Wilcox Investment Group, LLC et al. v. P&D, LLC

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Justia Opinion Summary

Wilcox Investment Group, LLC, Foley Investment Partners, LLC, and Wilcox Communities, LLC ("Wilcox Communities") (collectively referred to as "Wilcox"), appealed a circuit court judgment awarding P&D, LLC, $122,291 on P&D's claims alleging the breach of two leases involving two condominium units formerly owned by P&D. P&D appealed the trial court's judgment on the grounds that the damages the trial court awarded were insufficient and that the trial court erred in failing to award it attorney fees. The Supreme Court consolidated the appeals for the purpose of writing one opinion. After review, the Supreme Court concluded that Wilcox was not bound by the leases, and it therefore could not be held liable for a refusal to pay rent under the leases. The trial court erred in concluding otherwise. This result pretermitted any need to discuss Wilcox's argument that the trial court awarded P&D a remedy to which it was not entitled under the leases. The Court's decision also mooted the issues presented by P&D's cross-appeal as to whether the trial court erred in failing to award P&D: (1) past-due rent; (2) the actual value of the two units lost as a consequence of the alleged breach of the leases; and (3) attorney fees. In sum, the trial court's judgment against Wilcox was reversed and P&D's cross-appeal was dismissed.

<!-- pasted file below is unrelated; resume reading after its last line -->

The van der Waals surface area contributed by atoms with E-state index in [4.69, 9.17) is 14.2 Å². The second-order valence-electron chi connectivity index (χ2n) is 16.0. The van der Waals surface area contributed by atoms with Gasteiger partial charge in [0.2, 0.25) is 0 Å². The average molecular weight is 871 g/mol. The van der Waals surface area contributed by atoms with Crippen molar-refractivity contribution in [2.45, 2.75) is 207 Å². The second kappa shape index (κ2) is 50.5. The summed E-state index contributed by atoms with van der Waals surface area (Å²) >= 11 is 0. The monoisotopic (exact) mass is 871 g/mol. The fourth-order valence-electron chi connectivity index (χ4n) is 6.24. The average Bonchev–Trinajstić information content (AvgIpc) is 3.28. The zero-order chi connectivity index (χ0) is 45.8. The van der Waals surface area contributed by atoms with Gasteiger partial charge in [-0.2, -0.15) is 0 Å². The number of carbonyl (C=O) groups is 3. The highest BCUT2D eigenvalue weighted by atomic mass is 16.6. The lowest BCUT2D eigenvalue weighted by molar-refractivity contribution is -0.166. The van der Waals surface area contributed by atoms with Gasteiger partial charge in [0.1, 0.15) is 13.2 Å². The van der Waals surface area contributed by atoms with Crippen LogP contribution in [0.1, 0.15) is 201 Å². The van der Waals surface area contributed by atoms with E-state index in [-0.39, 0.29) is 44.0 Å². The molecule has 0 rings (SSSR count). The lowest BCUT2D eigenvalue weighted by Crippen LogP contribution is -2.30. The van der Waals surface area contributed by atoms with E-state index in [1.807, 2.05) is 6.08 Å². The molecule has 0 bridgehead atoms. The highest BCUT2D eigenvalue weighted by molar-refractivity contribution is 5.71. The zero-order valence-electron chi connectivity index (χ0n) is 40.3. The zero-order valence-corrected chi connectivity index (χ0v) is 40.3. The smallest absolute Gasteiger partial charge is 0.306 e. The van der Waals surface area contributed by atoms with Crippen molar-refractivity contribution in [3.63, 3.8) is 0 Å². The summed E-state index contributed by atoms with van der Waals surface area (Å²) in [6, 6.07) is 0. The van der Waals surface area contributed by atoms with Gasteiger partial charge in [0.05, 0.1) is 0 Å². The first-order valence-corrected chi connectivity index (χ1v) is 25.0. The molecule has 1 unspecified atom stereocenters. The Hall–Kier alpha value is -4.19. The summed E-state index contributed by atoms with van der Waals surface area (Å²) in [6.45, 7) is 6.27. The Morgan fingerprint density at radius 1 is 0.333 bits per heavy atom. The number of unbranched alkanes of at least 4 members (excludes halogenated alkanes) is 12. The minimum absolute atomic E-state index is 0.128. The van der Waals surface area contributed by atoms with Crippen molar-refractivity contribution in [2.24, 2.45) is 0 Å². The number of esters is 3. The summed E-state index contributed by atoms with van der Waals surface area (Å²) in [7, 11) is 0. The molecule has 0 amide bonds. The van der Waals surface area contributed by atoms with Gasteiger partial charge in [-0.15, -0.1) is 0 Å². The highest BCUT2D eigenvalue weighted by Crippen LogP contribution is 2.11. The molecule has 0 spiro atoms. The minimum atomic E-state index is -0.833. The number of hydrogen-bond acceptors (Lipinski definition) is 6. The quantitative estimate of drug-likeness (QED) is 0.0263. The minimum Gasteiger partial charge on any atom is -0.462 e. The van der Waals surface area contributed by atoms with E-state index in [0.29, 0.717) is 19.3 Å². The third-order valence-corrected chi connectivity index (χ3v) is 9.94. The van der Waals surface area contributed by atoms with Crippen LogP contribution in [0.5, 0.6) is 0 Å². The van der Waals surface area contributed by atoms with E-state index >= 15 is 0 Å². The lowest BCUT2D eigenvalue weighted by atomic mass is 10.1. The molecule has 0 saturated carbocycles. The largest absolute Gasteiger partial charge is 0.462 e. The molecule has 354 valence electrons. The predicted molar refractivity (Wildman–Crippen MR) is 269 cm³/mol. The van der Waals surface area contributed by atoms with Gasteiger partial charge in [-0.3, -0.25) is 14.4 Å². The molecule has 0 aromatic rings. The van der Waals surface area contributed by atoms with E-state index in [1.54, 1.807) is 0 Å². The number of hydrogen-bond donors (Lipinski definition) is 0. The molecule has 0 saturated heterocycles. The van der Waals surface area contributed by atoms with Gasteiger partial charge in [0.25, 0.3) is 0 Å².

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REL: 09/30/2016 Notice: This opinion is subject to formal revision before publication in the advance sheets of Southern Reporter. Readers are requested to notify the Reporter of Decisions, Alabama Appellate Courts, 300 Dexter Avenue, Montgomery, Alabama 36104-3741 ((334) 2290649), of any typographical or other errors, in order that corrections may be made before the opinion is printed in Southern Reporter. SUPREME COURT OF ALABAMA SPECIAL TERM, 2016 ____________________ 1150025 ____________________ Wilcox Investment Group, LLC, et al. v. P&D, LLC ____________________ 1150052 ____________________ P&D, LLC v. Wilcox Investment Group, LLC, et al. Appeals from Baldwin Circuit Court (CV-14-900264 and CV-14-901181) 1150025 and 1150052 PER CURIAM. Wilcox Investment Group, LLC ("Wilcox Investment"), Foley Investment Partners, LLC ("Foley"), and Wilcox Communities, LLC ("Wilcox Communities")1 (hereinafter collectively referred to as "Wilcox"), appeal from a judgment of the Baldwin Circuit Court awarding P&D, LLC ("P&D"), $122,291 on P&D's claims alleging the breach of two leases involving two condominium units formerly owned by P&D. P&D appeals the trial court's judgment on the grounds that the damages the trial court awarded were insufficient and that the trial court erred in failing to award it attorney fees. We consolidated the appeals for the purpose of writing one opinion. I. The genesis of this Facts litigation is a condominium development in Foley, Alabama, known as Sea Pines of Bon Secour Condominiums ("the condo project"). The developer of the condo project was Sea Pines, LLC ("Sea Pines"). Sea Pines began to develop the condo project in September 2006; plans called for 84 residential condominium units (21 buildings of 1 This entity is identified in the complaint as Wilcox Communities, an EPCON Communities Builder. 2 1150025 and 1150052 4 units each), a clubhouse, a pool, and other amenities. On September 15, 2006, Sea Pines executed a note with Superior Bank for a construction and development loan, secured by a mortgage on the land to be developed. On September 27, 2007, Sea Pines filed a "Declaration of Condominium of Sea Pines at Bon Secour, A Condominium" ("the declaration"), in the Baldwin probate office in accordance with the Alabama Uniform Condominium Act, Ala. Code 1975, §§ 35-8A-101 - 35-8A-417 ("the AUCA"). The declaration included core aspects of the condo project such as the plans and plats, the condominium association's bylaws, and special rights reserved to Sea Pines as the developer of the condo project. The AUCA provides, in part: "(a) The declaration for a condominium must contain: ".... "(8) A description of any development rights specified in Section 35-8A-103(11) and other special declarant rights specified in Section 35-8A-103(24) reserved by the declarant, together with a legally sufficient description of the real estate to which each of those rights applies, and a time limit within which each of those rights must be exercised...." 3 1150025 and 1150052 § 35-8A-205(a)(8), Ala. Code 1975 (emphasis added). The AUCA defines "special declarant rights" as "[r]ights reserved for the benefit of a declarant (i) to complete improvements indicated on plats and plans filed with the declaration (Section 35-8A-209); (ii) to exercise any development right (Section 35-8A-210); (iii) to maintain sales offices, management offices, signs advertising the condominium, and models (Section 35-8A-215); (iv) to use easements through the common elements for the purpose of making improvements within the condominium or within real estate which may be added to the condominium (Section 35-8A-216); (v) to make the condominium subject to a master association (Section 35-8A-220); (vi) or to appoint or remove any officer of the association or any master association or any board member during any period of declarant control (Section 35-8A-303(d))." § 35-8A-103(24), Ala. Code 1975 (emphasis added). Section 35-8A-215, Ala. Code 1975, provides, in part: "A declarant may maintain sales offices, management offices, and models in units or on common elements in the condominium only if the declaration so provides and specifies the rights of a declarant with regard to the number, size, location, and relocation thereof. Any sales office, management office, or model not designated a unit by the declaration is a common element, and if a declarant ceases to be a unit owner, he ceases to have any rights with regard thereto unless it is removed promptly from the condominium in accordance with a right to remove reserved in the declaration. ..." (Emphasis added.) The Commissioner's Commentary 1 to § 215 further explains: 4 1150025 and 1150052 "This section prescribes the circumstances under which portions of the condominium -- either units or common elements -- may be used for sales offices, management offices, or models. The basic requirement is that the declarant must describe his right to maintain such offices in the declaration. There are no limitations on that right, so that either units owned by the declarant or other persons, or the common elements themselves, may be used for that purpose...." (Emphasis added.) The declaration defines "'Developer' or 'Declarant'" as "Sea Pines, LLC, an Alabama limited liability company, and its successors and assigns." § 2.01(M). Section 5.02 of the declaration provides: "Use for Sales Purposes. All Units and the Common Elements shall be subject to the statutory right concerning sales and management offices and models in Units and the Common Elements in favor of the Developer allowed by § 35-8A-215 of the [AUCA]. The Developer otherwise expressly reserves the right to use one (1) or more Units owned by the Developer for management offices and/or sales and leasing offices. The Developer reserves the right to relocate offices and/or models from time to time within the Property. The Developer further reserves the right to maintain on the Common Elements advertising signs in any location or locations and from time to time to relocate and/or remove the same, all in the sole discretion of the Developer." (Emphasis added.) Thus, in accordance with provisions of the AUCA and the declaration, among the special declarant rights 5 1150025 and 1150052 possessed by Sea Pines was the right to maintain models in units of the condo project. By October 2007, Sea Pines had built the clubhouse and one building of condominiums consisting of four units. To get more money released from its construction loan, Sea Pines needed to sell at least two of those units. Patty Lee, a licensed realtor, was the exclusive listing agent for the condo project. Keith Clay, Sea Pines' managing agent, made a proposal to Lee that she in turn shared with Dave Wirtes, an attorney,2 for the sale of two units, which would mutually benefit Sea Pines and Lee and Wirtes. The proposal involved Sea Pines selling two units to Lee and Wirtes contingent upon Lee and Wirtes leasing the units back to Sea Pines to use as sales models. Wirtes testified that Clay represented the deal as one in which "there would be no money out of [Wirtes's] pocket" and "[at] the end of the buildout of Phase I [of the condo project] I would own the two units outright."3 2 Wirtes had been Lee's attorney in a wrongful-death action filed following the death of Lee's husband. 3 Wirtes explained: "I mean, frankly, I was footing the financial side of it in an effort to help Patty. Patty was working on commission at Roberts Brothers at Sea Pines. So 6 1150025 and 1150052 To this end, Lee and Wirtes formed P&D. On October 28, 2007, P&D executed purchase agreements with Sea Pines for the purchase of unit 103 for $282,160 and unit 104 for $257,771. P&D financed the purchases through First National Bank of Baldwin County. On the same day, Sea Pines executed lease agreements with P&D in which P&D agreed to lease to Sea Pines unit 103 for $2,200 per month and unit 104 for $2,100 per month on the condition that Sea Pines "shall use the premises as a model home for real estate purposes." The leases stated that they would terminate on "November 9, 2009, or sale by Sea Pines, LLC, of final unit of Phase I of project known as Sea Pines at Bon Secour, whichever is later."4 The final paragraph of each of the leases ("paragraph 10") provided: "10. In the event Sea Pines, LLC, its members, successors and assigns elect for any reason not to complete construction of all presently planned units when units would be sold, she would garner income but I was the one taking the risk principally on the personal guarantees [for the loans P&D secured to purchase the condominium units]." 4 Wirtes testified that "Phase I" in the leases referred to all 21 buildings of condominium units. He further explained that "the Sea Pines principals had an option to purchase an adjacent 40 acres and it was their hope and expectation that they would quickly sell these and then go on and essentially do another mirror development in Phase 2 but, of course, that never happened." 7 1150025 and 1150052 of Phase I of Sea Pines at Bon Secour, Sea Pines, LLC, its members, successors or assigns shall, at the election of P&D, LLC, either a) satisfy all remaining indebtedness owed at that time by P&D, LLC, to First National Bank of Baldwin County (or its successors or assigns) for the purchase price of the condominium unit that is the subject of this lease agreement; or b) purchase from P&D, LLC, the condominium unit that is the subject of this lease agreement for the sum represented by the last most recent appraisal of the unit." On November 16, 2007, Superior Bank issued a "Partial Release" from its lien on the condo project for units 103 and 104. On June 8, 2009, the leases were recorded in the Baldwin probate office. On August 31, 2011, P&D sent Sea Pines a letter contending that Sea Pines had breached the leases because of a "failure to complete construction of all presently planned units of Phase I of [the condo project]." According to P&D, nearly four years after execution of the lease agreements, Sea Pines had built only 3 of the 21 condominium-unit buildings. In the letter, P&D formally invoked the remedy of paragraph 10, asking Sea Pines to "satisfy all remaining indebtedness owed ... by P&D, LLC, to First National Bank of Baldwin County." 8 1150025 and 1150052 On September 7, 2011, Sea Pines responded by letter to P&D's demand, stating that it "has no available cash from which to acquire the units or assume the debt." Sea Pines noted that it had "not had any recent sales of units in the development. Sea Pines, LLC's agreement with its lender is that it can construct new units but only as existing ones are sold. ... [T]he market for units such as these has been extremely depressed and Sea Pines, LLC certainly hopes that conditions will improve at some point so that development can continue and will make economic sense." Despite Sea Pines' response, it continued to pay rent to P&D on units 103 and 104 through January 2013. Cadence Bank, the successor of Superior Bank, ultimately declared Sea Pines to be in default on the note secured by the mortgage on the condo project. On February 8, 2013, Cadence Bank conducted a foreclosure sale of the condo project; the condo project was sold to Wilcox Investment for $685,654. The foreclosure deed expressly excluded from the sale the six units that Sea Pines previously had sold, including units 103 and 104. On March 20, 2013, P&D forwarded to Wilcox Investment the leases between Sea Pines and P&D. P&D demanded that Wilcox Investment assume the obligation under the leases of paying 9 1150025 and 1150052 rent to P&D. On April 9, 2013, Wilcox Investment responded to the demand: It denied that it had any obligation under the leases, and it refused to pay rent to P&D. P&D subsequently demanded that Wilcox Investment accordance with paragraph 10. pay off P&D's debt in Wilcox Investment refused this demand as well. On May 16, 2013, Wilcox Investment conveyed its interest in the condo project to Foley. Both Wilcox Investment and Foley are owned by the same parties. Foley filed a "Fourth Amendment Condominium" for the condo project. On December 29, 2014, to the Declaration of In this document, Foley acknowledged that "Cadence Bank ... transferred the special declarant rights set forth in the Declaration to Wilcox Investment Group, LLC, by that said Mortgage Foreclosure Deed." It further noted that "Wilcox Investment Group, LLC, transferred the special declarant rights to Foley ...." The document stated that the purpose of the amendment to the declaration was that Foley "desires to exercise its special declarant rights under Article 5.04 of the Declaration to contribute another additional phase to the Condominium." 10 1150025 and 1150052 P&D asserts that because neither Wilcox Investment nor Foley made any rental payments to P&D, it became difficult to pay the $5,000 per month required to service P&D's mortgage debt, and so it placed units 103 and 104 for sale. On October 11, 2013, P&D sold unit 103 for $175,000. On October 22, 2013, it sold unit 104 for $162,500. Following the sales, P&D was left with an unpaid balance on its note of $119,000. Foley permitted the escrowing of unpaid condominium fees on units 103 and 104 so that the sales on those units could close. After closing, P&D declined to release the escrowed fees to the Sea Pines Condominium Association, Inc. ("the Association"). On February ("Fairhope 27, Title"), 2014, filed Fairhope an Title interpleader Services, action in LLC the Baldwin Circuit Court against P&D, Wilcox Investment, Foley, and the Association, in an effort to determine whether P&D owed the Association $4,340 in condominium fees. On March 3, 2014, P&D filed its answer to the complaint denying that it was obligated to pay the condominium fees to the Association; P&D also filed a cross-claim against Wilcox Investment and Foley and a third-party complaint against Wilcox Communities. 11 1150025 and 1150052 Among other things, P&D sought damages from Wilcox for the alleged breach of the leases on units 103 and 104. On April 14, 2014, Wilcox Communities filed a motion to dismiss the P&D action and answered P&D's cross-claim. Wilcox Investment and Foley On September 22, 2014, the trial court dismissed without prejudice P&D's cross-claim and thirdparty complaint with leave to allow P&D to refile its claims as a separate action. On September 23, 2014, P&D filed a separate action asserting the same claims against Wilcox. The trial court held a combined bench trial of Fairhope Title's interpleader action and P&D's separate action. At the conclusion of P&D's case, Wilcox moved for a judgment as a matter of law on P&D's claim alleging breach of the leases; the trial court denied the motion. On June 24, 2015, the trial court issued a single decision for both the interpleader action and P&D's action. The trial court entered a judgment in favor of the Association and against P&D for $4,300 in the interpleader action because it found that P&D "as owner[] [of units 103 and 104], [is] liable for the established monthly [condominium] dues." With regard to P&D's action, the trial court entered a judgment in 12 1150025 and 1150052 favor of P&D and against Wilcox jointly and severally, finding that Wilcox had breached the leases by not assuming Sea Pines' rent obligation to P&D. The trial court reasoned that under the AUCA the leases were included in the special declarant rights Wilcox Investment had obtained in the foreclosure sale on the condo project and that, therefore, Wilcox was required to meet the obligation of paying rent to P&D. Instead of awarding P&D back rent, however, the trial court concluded that, because P&D had sold the condo units, "the most reasonable outcome under the given facts" was to have Wilcox pay off P&D's remaining debt. Accordingly, the trial court awarded P&D damages "of $122,291.00 for the remaining mortgage balances on unit 103 and 104." P&D filed postjudgment motions in which it requested that the trial court vacate the judgment against it in the interpleader action, requested an award of attorney fees and costs in P&D's action, and requested that the trial court amend the judgment in its favor in the P&D action to include $33,120 in back rent and $406,763 in contract damages based on what it claimed to be the fair market value of units 103 and 104. 13 1150025 and 1150052 Wilcox filed a postjudgment motion in P&D's action in which it requested that the trial court vacate the judgment against Wilcox Communities because it was a nonexistent entity that had never been served with process. The Association filed a postjudgment motion in the interpleader action in which it sought attorney fees and costs. In its postjudgment order, the trial court awarded the Association all costs but only nominal attorney fees. It awarded P&D costs in P&D's action, but it denied P&D's request for attorney fees. The trial court denied Wilcox's request that it vacate the judgment against Wilcox Communities,5 and it denied P&D's request for an amended judgment as to the amount of its recovery in P&D's action. On October 8, 2015, the Association and Wilcox filed notices of appeal in the interpleader action and P&D's action, respectively. The Association has elected, however, not to further pursue its appeal of the trial court's denial in part of its request for attorney fees in the interpleader action. On October 15, 2015, P&D filed a cross-appeal in P&D's action. 5 Wilcox does not contest this issue in its appeal. 14 1150025 and 1150052 Accordingly, the only parties in this consolidated appeal are Wilcox and P&D, and the parties' arguments concern only the trial court's judgment in P&D's action. II. Standard of Review The trial court heard ore tenus evidence during a bench trial. Ordinarily, "'"[w]hen a judge in a nonjury case hears oral testimony, a judgment based on findings of fact based on that testimony will be presumed correct and will not be disturbed on appeal except for a plain and palpable error."'" Kennedy v. Boles Invs., Inc., 53 So. 3d 60, 67-68 (Ala. 2010) (quoting Smith v. Muchia, 854 So. 2d 85, 92 (Ala. 2003), quoting in turn Allstate Ins. Co. v. Skelton, 675 So. 2d 377, 379 (Ala. 1996)). In this case, however, the trial court's judgment relied on its interpretation of the AUCA, not upon a disputed question of fact. "'This court reviews de novo a trial court's interpretation of a statute, because only a question of law is presented.'" Continental Nat'l Indem. Co. v. Fields, 926 So. 2d 1033, 1034-35 (Ala. 2005) (quoting Scott Bridge Co. v. Wright, 883 So. 2d 1221, 1223 (Ala. 2003)). Furthermore, "no presumption of correctness exists as to a trial court's judgment when the trial court misapplies the law 15 1150025 and 1150052 to the facts." Brown v. Childress, 898 So. 2d 786, 788 (Ala. Civ. App. 2004). made The trial court's assessment of damages was following the submission of conflicting evidence; therefore, "'[t]he ore tenus standard of review extends to the trial court's assessment of damages.'" Kennedy, 53 So. 3d at 68 (quoting Edwards v. Valentine, 926 So. 2d 315, 325 (Ala. 2005)). III. A. Analysis Liability Under the AUCA The trial court concluded that "the Lease Agreements are related to the Declaration and are obligations imposed by the AUCA" against according to Wilcox. § The trial 35-8A-103(24), court Ala. explained Code 1975, that, using condominium units as sales models is a "special declarant right." Section 35-8A-215 specifically requires that the model-home special declarant right must be stated in the declaration, which § 5.02 of the declaration fulfills by stating that "[a]ll Units ... shall be subject to the statutory right concerning ... models in Units ... in favor of the Developer allowed by § 35-8A-215 of the [AUCA]." Commissioner's Commentary 14, discussing the definition of 16 1150025 and 1150052 "special declarant rights" in § 35-8A-103, states that "the concept of special declarant rights triggers the imposition of obligations on those who possess the rights." More specifically, the trial court emphasized, § 35-8A-304(e), which addresses "[t]he liabilities and obligations of a person who succeeds to special declarant rights," provides in subpart (2)a. that "[a] successor to any special declarant right, ... who is not an affiliate of a declarant, is subject to all obligations and liabilities imposed by this chapter or the declaration ... [o]n a declarant which relates to his exercise or nonexercise of special declarant rights." The trial court observed that, "[u]nder § 35-8A-304(c), an individual that acquires title to real estate being foreclosed succeeds to all special declarant rights related to that real estate held by the declarant. Thus, by virtue of the foreclosure sale, Wilcox [Investment] succeeded to all the special declarant rights of Sea Pines related to the real estate held by Sea Pines."6 6 Section 35-8A-304(c), Ala. Code 1975, provides, in part: "Unless otherwise provided in a mortgage instrument or deed of trust or other agreement creating a security interest, in case of foreclosure of a security interest, ... of any units owned by a declarant or real estate in a condominium subject to development rights, a person acquiring title to all the real estate being foreclosed or sold succeeds to all special declarant rights related to that real 17 1150025 and 1150052 Finally, the trial court noted that Commissioner's Commentary 1 to § 35-8A-215 observes that "[t]here are no limitations on that right [to maintain units as models], so that either units owned by the declarant or other persons ... may be used for that purpose." Putting all of this together, the trial court reasoned: "This statutory right to use the units of other owners as model homes indicates that declarants can enter into a contract to lease units for the purpose of exercising that right. Thus, a lease that a declarant enters into with a unit owner -- to rent their unit for the purpose of maintaining a model home -- is an obligation arising under the AUCA and the Declaration. As such, both P&D and Wilcox are bound by the obligations of these Lease Agreements." Wilcox agrees that the right to maintain model homes in condominium units is a special declarant right reserved in the declaration and that Wilcox Investment succeeded to this and other special declarant rights when it purchased the condo project in the foreclosure sale. Wilcox argues, however, that "the mere existence of a special declarant right that the original developer here chose to exercise through the Leases does not transform the Leases into obligations either 'imposed estate held by that declarant, or only to any rights reserved in the declaration pursuant to Section 35-8A-215 and held by that declarant to maintain models, sales offices and signs." 18 1150025 and 1150052 by' or 'arising under' the AUCA for [Wilcox] as successor declarants." We agree. It is true that Sea Pines' right as the declarant to maintain one or more model condominium units -– as against the right of the condominium owners generally to the peaceful enjoyment of their own condominiums and the common areas -derives from the AUCA and the declaration. But this right under the declaration as against condominium owners in general is merely a right to use such condominium unit or units in which Sea Pines, by virtue of its retained ownership or by lease or other contract, otherwise might at a given time have a possessory interest. The right to acquire such a possessory interest in any given unit is not granted to the declarant by the AUCA or any associated declaration. Nothing in the declaration sets apart units 103 and 104 for some sort of special use by the declarant as model units. Because Sea Pines had sold units 103 and 104, to acquire a possessory right in those units (in order to be in a position to use those particular units for the exercise of the special right under the declaration to operate models), it was necessary for Sea Pines to acquire that right by way of a lease or similar 19 1150025 and 1150052 contract or conveyance from the owner of those units, which of course was P&D. Thus it was that Sea Pines entered into leases with P&D. The right of Sea Pines to use P&D's units, as against the possessory rights of the P&D as their owner, derived strictly from these leases Sea Pines chose to enter into with P&D. And more importantly, Sea Pines' corollary obligation to pay rent to P&D as consideration for its right to possess those units was solely a function of those same leases, not of the AUCA and/or the declaration. Sea Pines' transfer of its special declarant rights to Wilcox Investment did not transfer its obligation to pay rent to P&D, because that obligation was never imposed on Sea Pines through the AUCA or the declaration but through the separate lease agreements. Viewed from Wilcox's perspective, the matter may be put as this: property successor pertaining at to to foreclosure, special the As the purchaser of Sea Pines' Wilcox declarant property it Investment rights and purchased. became the obligations But Wilcox Investment did not assume Sea Pines' separate obligation to pay rent under leases of additional property not owned by Sea 20 1150025 and 1150052 Pines at the time of foreclosure and not purchased by Wilcox Investment as part of the foreclosure sale. B. Liability Under the Leases Apart from the AUCA Although the trial court did not adopt the argument, P&D reiterates a contention it made to the trial court that Wilcox is bound to the leases by the terms of the leases themselves apart from the provisions of the AUCA. P&D notes that paragraph 10 provides that, "[i]n the event Sea Pines, LLC, its members, successors and assigns elect for any reason not to complete construction of all presently planned units of Phase I of Sea Pines at Bon Secour, Sea Pines, LLC, its members, successors or assigns shall, at the election of P&D, LLC, either" satisfy P&D's remaining indebtedness for units 103 and 104 or purchase units 103 and 104 from P&D for fair market value. (Emphasis added.) P&D contends that, "[a]s subsequent developers who acquired special declarant rights, Wilcox [Investment] and Foley cannot avoid their status as 'successors' and/or 'assigns' of Sea Pines within the meaning of those terms in the Lease Agreements." P&D insists that "the language [in the leases] was intended to bind subsequent developers who purchased the condominium development. 21 1150025 and 1150052 The basic problem with this argument is that the intent of the leases is to trigger a payment obligation by the lessee, or its successors or assigns as lessee, in the event Phase I of the project is not completed. Under the terms of the leases, if the developer, or its successor and assigns as developer, fails to complete the condominium project, then the requirement in the lease for a payoff of certain indebtedness of P&D is triggered. But the obligation to make that payment is that of Sea Pines in its capacity as lessee (barring of course an assignment of the lease itself by Sea Pines to a successor lessee, which has not happened). There is no basis for concluding that Wilcox is an assignee or a successor to Sea Pines in its capacity as lessee under the leases. Just because Wilcox Investment was a "successor declarant" under the AUCA does not render Wilcox a "successor" to Sea Pines under the leases. The Appellate Court of Illinois in Lake Homeowners Ass'n v. Bank of Ravenswood, 295 Ill. App. 3d 131, 692 N.E.2d 402, 229 Ill. Dec. 629 (1998), did conclude that a successor developer that purchased planned-unit-community property in a foreclosure sale was an "assignee" and a "successor" of the 22 1150025 and 1150052 original developer, but the decision concerned the subsequent developer's right declaration of Condominium Act. to the develop condominium the property and under under the the Illinois It did not involve whether the subsequent developer was an assignee under a separate contract. The Bank of Ravenswood court's conclusion that the subsequent developer was a "successor" to the original developer was based on the principle that, "[i]n a foreclosure proceeding, the purchaser of the collateral at the public sale takes title to the property subject to all prior liens and encumbrances." 295 Ill. App. 3d at 137, 692 N.E.2d at 406, 299 Ill. Dec. at 633. As we already have noted, however, units 103 and 104 were expressly excluded from Wilcox Investment's purchase of the condo project in the foreclosure sale. Consequently, the property Wilcox Investment purchased was not encumbered by the leases.7 7 Similarly, in Meritage Homes of Arizona, Inc. v. Weston Ranch Property Owners Ass'n, Inc., (No. 1 CA-CV 11-0373) (Ariz. Ct. App. 2012) (not reported in P.3d), the question was whether a subsequent developer had been "assigned" the original developer's declarant rights, including the right to appoint board members to the condominium community's board of directors, when it purchased 51 of the 55 lots in the community in a trustee's sale that followed the bankruptcy of the original developer. Neither Bank of Ravenswood nor Meritage Homes concerned whether the subsequent developers 23 1150025 and 1150052 P&D also cites Alabama cases in which this Court determined that the purchaser of a lessor's interest in real property during the unexpired term of a lease was substituted as the lessor with "all the rights of the original lessor." Plastone Plastic Co. v. Whitman-Webb Realty Co., 278 Ala. 95, 97, 176 So. 2d 27, 28 (1965). Plastone Plastic is no help to P&D, though, because in that case the Court noted that it was undisputed that the purchaser was a successor of the original lessor. 278 Ala. at 97-98, 176 So. 2d at 29. Moreover, the purchaser was aware of the lease and assumed duties as the lessor following the purchase of the real estate. P&D also cites Texas Co. v. Birmingham Southern College, 239 Ala. 158, 194 So. 192 (1940). In Texas Company, the question was whether a mortgagee was bound by the terms of a lease when the mortgagee foreclosed on the property of the lessor. The mortgagee argued that because her mortgage preceded the lease, she "did not by virtue of the foreclosure of the mortgage and the purchase of the property at the sale, in and of these facts alone, create the relationship of acquired contractual developers. obligations 24 of their predecessor 1150025 and 1150052 landlord and tenant between the [lessee] and the [mortgagee]." 239 Ala. at 161, 194 So. at 194. The Court agreed with the mortgagee's general point of law, but it stated that the particular facts of the case removed it from the application of that general rule. Specifically, the Court noted that, although a lease provision that stated that the agreement "was not only binding upon the parties but upon their respective successors or assigns," "without more, was not binding upon the mortgagee," the lease also contained a clause that stated: "'I, as mortgagee, give my approval to this lease, without waiving any rights held under first mortgage, but subject to such mortgage,'" which was followed by the signature of the mortgagee. Id. The Court determined that the latter clause with the mortgagee's signature constituted consent that she would become "the successor" to the lessor if she foreclosed on the mortgage. Id. We have no such similar express acceptance by Wilcox Investment of responsibility for the leases when it purchased the condo project at the foreclosure sale. The import of P&D's argument that Wilcox is a "successor" or "assign" under the leases 25 is that general rules of 1150025 and 1150052 corporate and contract law do not apply in this situation. But § 35-8A-108, Ala. Code 1975, expressly provides: "The principles of law and equity, including the law of corporations, the law of real property and the law relative to capacity to contract, principal and agent, eminent domain, estoppel, fraud, misrepresentation, duress, coercion, mistake, receivership, substantial performance, or other validating or invalidating cause supplement the provisions of this chapter, except to the extent inconsistent with this chapter." (Emphasis added.) According to those principles of law, Wilcox clearly is not an "assignee" or "successor" of Sea Pines under the leases. Therefore, Wilcox is not liable on the obligation to pay rent under the leases on the basis of paragraph 10. IV. Conclusion Based on the foregoing, we conclude that Wilcox was not bound by the leases, and it therefore cannot be held liable for a refusal to pay rent under the leases. erred in concluding otherwise. The trial court This result pretermits any need to discuss Wilcox's argument that the trial court awarded P&D a remedy to which it was not entitled under the leases. Our decision also moots the issues presented by P&D's crossappeal as to whether the trial court erred in failing to award 26 1150025 and 1150052 P&D: (1) past-due rent; (2) the actual value of the two units lost as a consequence of the alleged breach of the leases; and (3) attorney fees. In sum, the trial court's judgment against Wilcox is reversed and P&D's cross-appeal is dismissed. 1150025 –- REVERSED AND REMANDED. 1150052 –- APPEAL DISMISSED. Stuart, Parker, Murdock, Shaw, Main, and Wise, JJ., concur. Bryan, J., dissents. 27